|ON TOP OF THE WORLD: Nangi\'s school, amidst the spectacular backdrop of Dhaulagiri, uses wireless technology to conquer distance and connect itself with the global village. Magsaysay winner Mahabir Pun (below, left) at an outdoor meeting of his school. |
Many others who have won major international awards rest on their laurels, bask in celebrityhood, or go into early retirement. Not Mahabir Pun.
After he won the Magsaysay Award for his pioneering work to bridge the digital divide in Nepal's remote mountains last year, Pun has thrown himself with renewed vigour to enlarge the scope and spread of his effort to raise the livelihood of his native region.
"We have been trying to scale up income-generation," says the soft-spoken 53-year-old, "we want to expand IT services so it helps agriculture, education, health and tourism in even more remote villages."
Pun's village of Nangi is located on a forested mountainside at 2,250m and requires a seven-hour vertical climb on foot from Beni. A computer engineer in the United States, he did something unusual for a Nepali: he came back to Nepal after graduation. And even more unusual, he returned to his home village. ('Web pioneer', #360) Pun set up the Nepal Wireless Networking Project in Nangi in 1997, where there was no electricity, no telephone lines, no roads, no health posts and few schools. Pun believed that by leapfrogging technology with computers, solar power and wireless connectivity, he could help lift his village out of poverty.
It worked. The literacy rate shot up as children used computers and the internet to broaden their horizons. The health post used telemedicine to treat patients. Families in the surrounding villages who have relatives working abroad used email and chat, saving money on international phone calls.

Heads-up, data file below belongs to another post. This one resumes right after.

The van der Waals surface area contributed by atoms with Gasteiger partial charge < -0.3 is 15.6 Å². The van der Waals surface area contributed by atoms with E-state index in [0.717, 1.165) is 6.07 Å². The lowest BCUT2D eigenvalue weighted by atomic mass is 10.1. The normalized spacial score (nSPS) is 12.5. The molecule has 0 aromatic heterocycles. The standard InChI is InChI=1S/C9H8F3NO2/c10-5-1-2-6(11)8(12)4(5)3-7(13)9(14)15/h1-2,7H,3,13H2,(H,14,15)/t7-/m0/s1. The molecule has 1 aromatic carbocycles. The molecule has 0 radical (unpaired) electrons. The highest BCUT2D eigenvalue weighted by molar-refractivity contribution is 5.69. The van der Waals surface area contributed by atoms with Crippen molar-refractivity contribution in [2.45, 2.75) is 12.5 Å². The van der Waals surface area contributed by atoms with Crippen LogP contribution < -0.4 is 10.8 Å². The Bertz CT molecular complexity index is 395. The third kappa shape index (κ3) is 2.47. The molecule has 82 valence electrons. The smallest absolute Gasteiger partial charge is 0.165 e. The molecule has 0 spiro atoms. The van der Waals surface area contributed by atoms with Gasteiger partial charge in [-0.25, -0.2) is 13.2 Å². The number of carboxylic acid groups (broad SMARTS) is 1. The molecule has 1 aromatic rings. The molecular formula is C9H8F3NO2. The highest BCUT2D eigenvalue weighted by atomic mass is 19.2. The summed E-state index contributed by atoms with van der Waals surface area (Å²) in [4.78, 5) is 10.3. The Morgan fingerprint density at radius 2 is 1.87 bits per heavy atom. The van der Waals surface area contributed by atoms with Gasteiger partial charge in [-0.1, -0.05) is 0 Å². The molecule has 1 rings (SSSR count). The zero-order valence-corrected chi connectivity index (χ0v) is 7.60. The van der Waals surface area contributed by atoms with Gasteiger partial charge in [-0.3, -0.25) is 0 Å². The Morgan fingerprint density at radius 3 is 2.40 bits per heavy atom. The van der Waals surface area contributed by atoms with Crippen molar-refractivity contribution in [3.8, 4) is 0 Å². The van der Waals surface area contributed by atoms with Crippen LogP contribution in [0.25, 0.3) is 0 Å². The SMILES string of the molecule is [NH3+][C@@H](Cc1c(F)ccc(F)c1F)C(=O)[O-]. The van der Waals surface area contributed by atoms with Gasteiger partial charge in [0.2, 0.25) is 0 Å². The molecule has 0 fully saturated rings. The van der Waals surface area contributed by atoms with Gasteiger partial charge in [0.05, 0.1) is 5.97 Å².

Now managed by Nangi's Himanchal Higher Secondary School, the venture pulled Nangi out of its seclusion. Nangi's network is connected to Pokhara through a line-of-sight microwave antenna fixed on an oak tree four hours up the mountain. Pun is now working on wireless telephony, e-libraries and online markets to help connect even more remote villages and help people find jobs.
Healthcare services, eco-farming and small handicraft industries have all started to contribute to income generation. All are collaborative ventures involving the whole community.
The Nangi Clinic and Women's Centre now has three rooms for patients and a dental treatment area. "The government doesn't have a health clinic here, so we decided to start one ourselves," says nurse Lila Pun. The clinic receives online medical advice from doctors at Om Hospital in Pokhara.
The villagers have also started to harvest local medicinal herbs. Caretaker Moti Purja looks after 21,000 seedlings of medicinal herbs in greenhouses and fruits on steep terraces. The 70-year-old ex-British Army officer is also busy with an organic farm that raises fish, ducks, chicken and rabbits.
All this is expected to tap into the resurgent tourism industry. With new highways being built, trekkers will be venturing out to more remote parts of the district and Nangi wants to promote itself as an eco-friendly destination close to the trekking hub of Ghorepani.
Nangi and the neighbouring village of Paudwar are working together to promote tourism online. Camping grounds are being built and new trails cleared.
Pun is a modest man, but he has ambitious long-term goals. One of them is to set up a university here by 2015. "The activities we're engaged in now will help create jobs and raise income, but at the end of the day, it is education that will help sustain it," he told Nepali Times.
At a school board meeting last month, the village committee was busy planning scholarships for students and brainstorming on how to fundraise for the university.
Adds Pun: "We want to encourage local talent to explore sustainable eco-programs, creative people who can think out of the box."